Skip to main content

Thirlmere Reservoir

Volume 788: debated on Thursday 25 January 2018


Asked by

To ask Her Majesty’s Government, following objections by the Ministry of Defence, whether they intend to call in the planning application for zip wires across Thirlmere Reservoir.

My Lords, I beg leave to ask the Question standing in my name on the Order Paper, and remind the House of my registered interest in outdoor activities.

My Lords, I think we are all intrigued by that. This application is currently under consideration by the Lake District National Park Authority. Noble Lords will appreciate that it would be inappropriate for me to comment on a current planning application. However, I can confirm that as this is within both a national park and a world heritage site, policies in the National Planning Policy Framework already give significant protection. The framework is a material consideration in any planning application.

My Lords, I will happily take the noble Lord rock climbing in the Lake District. Zip wires across Thirlmere are a very bad idea. They would be an inappropriate commercial intrusion into England’s premier national park, where fundamental policies include the conservation of the landscape together with recreational uses which are in harmony with that landscape, based firmly on the Sandford principles. Do the Government agree that their overriding responsibility, as the national Government in England, for this national park and nationally important natural heritage site—and indeed, as the Minister said, world heritage site—as the jewel in the English crown, means that they really ought to call in this application and stop it now?

My Lords, first of all, the Lake District is undoubtedly a jewel in the way that the noble Lord describes. However, I thought that there might be a Pendle dimension to this Question so, with a sort of macabre fascination, I googled “Lord Greaves Pendle zip wire” and found with alarm that there had indeed been a zip wire in Pendle until some 18 months ago. However, on the more serious issue, clearly we recognise, as I have indicated, that the national park is important. It was made a world heritage site relatively recently and became a national park longer ago. Both of those are factors that will be borne in mind with regard to the planning application, which I cannot comment on.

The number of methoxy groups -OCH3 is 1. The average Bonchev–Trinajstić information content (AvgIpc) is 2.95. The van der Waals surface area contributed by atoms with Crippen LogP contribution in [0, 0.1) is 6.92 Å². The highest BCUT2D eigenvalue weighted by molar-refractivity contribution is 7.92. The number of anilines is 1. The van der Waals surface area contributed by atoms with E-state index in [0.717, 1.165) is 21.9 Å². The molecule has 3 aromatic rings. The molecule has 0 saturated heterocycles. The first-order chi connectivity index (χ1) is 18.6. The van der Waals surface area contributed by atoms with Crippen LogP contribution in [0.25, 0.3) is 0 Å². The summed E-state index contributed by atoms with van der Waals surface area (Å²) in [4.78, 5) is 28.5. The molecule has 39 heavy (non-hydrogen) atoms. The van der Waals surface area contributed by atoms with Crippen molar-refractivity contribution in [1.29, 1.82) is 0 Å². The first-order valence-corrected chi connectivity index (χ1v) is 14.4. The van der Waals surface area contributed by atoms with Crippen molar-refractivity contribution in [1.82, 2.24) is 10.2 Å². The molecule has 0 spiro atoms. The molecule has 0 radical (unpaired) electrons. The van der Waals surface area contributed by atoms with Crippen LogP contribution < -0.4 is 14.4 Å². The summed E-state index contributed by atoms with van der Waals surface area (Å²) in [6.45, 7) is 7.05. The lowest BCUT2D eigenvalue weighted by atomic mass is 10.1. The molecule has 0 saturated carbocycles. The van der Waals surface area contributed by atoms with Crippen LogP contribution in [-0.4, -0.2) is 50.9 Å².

Does my noble friend think that the protests from the Liberal Benches would be more realistic if they did not also take the view that our national parks should be covered in pylons and wind farms?

My Lords, I do not wish to enter into a dispute between my noble friend and the Benches opposite. I recognise that on occasion there is a question of consistency from the Liberal Democrat Benches. I can see that smiles are coming even from those Benches, so perhaps they recognise the validity of the comment.

My Lords, I declare an interest as chair of the world heritage site bid and as a resident of the Lake District National Park. Would the Minister accept and restate that, as he nominated the national park for world heritage site status, which is primarily about our cultural landscape and our natural beauty, it would be inappropriate for the tourist industry to see it as merely a way to create another Disneyland?

My Lords, the noble Lord speaks with great authority, and clearly I am very much in agreement about the particular beauty and characteristics of the Lake District. As I say, I am not in a position, as noble Lords will understand, to comment on a live application—which I think will be considered by the national park authority on 7 March.

My Lords, in reflecting on what the noble Lords, Lord Greaves and Lord Clark, have just said to the House, will the Minister also reflect that the first battle for Thirlmere was the beginning of the conservation movement? It took place in the 1870s and was supported by John Ruskin and Thomas Carlyle, and what a disgrace it would be if in the 21st century we were to desecrate this most beautiful part of Britain.

My Lords, the noble Lord is right that it is important to see the historical context of these things, just as the Kinder Scout “trespass” was very significant in terms of national parks. I am sure that noble Lords will appreciate that there is a very important constitutional and legal principle here—that, as the Government, we are unable to comment on a live planning application. However, as I said, the nature of the Lake District and of world heritage sites means that particular protections will apply.

My Lords, does my noble friend not agree that, although the preservation of the natural beauty of this country should properly have a very high priority, the Government’s first obligation is to provide for the defence of this country, and that the proposed zip wire would be a highly dangerous impediment for our air crews when flying at low level?

My Lords, my noble friend speaks with great authority. I certainly agree about the importance of defence to the country. As I said, I cannot comment on the application, but the Ministry of Defence has already registered its objections and this matter will be considered by the planning authority.